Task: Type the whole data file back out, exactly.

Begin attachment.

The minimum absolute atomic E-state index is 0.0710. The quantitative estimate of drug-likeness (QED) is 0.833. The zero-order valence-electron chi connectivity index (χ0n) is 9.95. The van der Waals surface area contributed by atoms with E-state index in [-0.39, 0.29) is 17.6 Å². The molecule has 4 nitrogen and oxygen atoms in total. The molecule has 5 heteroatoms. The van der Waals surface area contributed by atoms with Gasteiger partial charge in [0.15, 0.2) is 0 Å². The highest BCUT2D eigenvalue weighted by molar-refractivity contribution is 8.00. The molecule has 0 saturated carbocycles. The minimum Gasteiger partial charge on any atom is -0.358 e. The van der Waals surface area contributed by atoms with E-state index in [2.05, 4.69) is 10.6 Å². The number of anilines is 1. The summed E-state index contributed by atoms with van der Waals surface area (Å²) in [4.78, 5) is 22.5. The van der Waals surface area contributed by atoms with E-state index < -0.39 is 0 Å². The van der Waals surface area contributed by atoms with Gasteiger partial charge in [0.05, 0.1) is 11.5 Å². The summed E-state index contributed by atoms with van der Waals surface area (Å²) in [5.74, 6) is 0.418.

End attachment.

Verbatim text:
The minimum absolute atomic E-state index is 0.0710. The quantitative estimate of drug-likeness (QED) is 0.833. The zero-order valence-electron chi connectivity index (χ0n) is 9.95. The van der Waals surface area contributed by atoms with E-state index in [-0.39, 0.29) is 17.6 Å². The molecule has 4 nitrogen and oxygen atoms in total. The molecule has 5 heteroatoms. The van der Waals surface area contributed by atoms with Gasteiger partial charge in [0.15, 0.2) is 0 Å². The highest BCUT2D eigenvalue weighted by molar-refractivity contribution is 8.00. The molecule has 0 saturated carbocycles. The minimum Gasteiger partial charge on any atom is -0.358 e. The van der Waals surface area contributed by atoms with E-state index in [2.05, 4.69) is 10.6 Å². The number of anilines is 1. The summed E-state index contributed by atoms with van der Waals surface area (Å²) in [4.78, 5) is 22.5. The van der Waals surface area contributed by atoms with E-state index < -0.39 is 0 Å². The van der Waals surface area contributed by atoms with Gasteiger partial charge in [0.05, 0.1) is 11.5 Å². The summed E-state index contributed by atoms with van der Waals surface area (Å²) in [5.74, 6) is 0.418.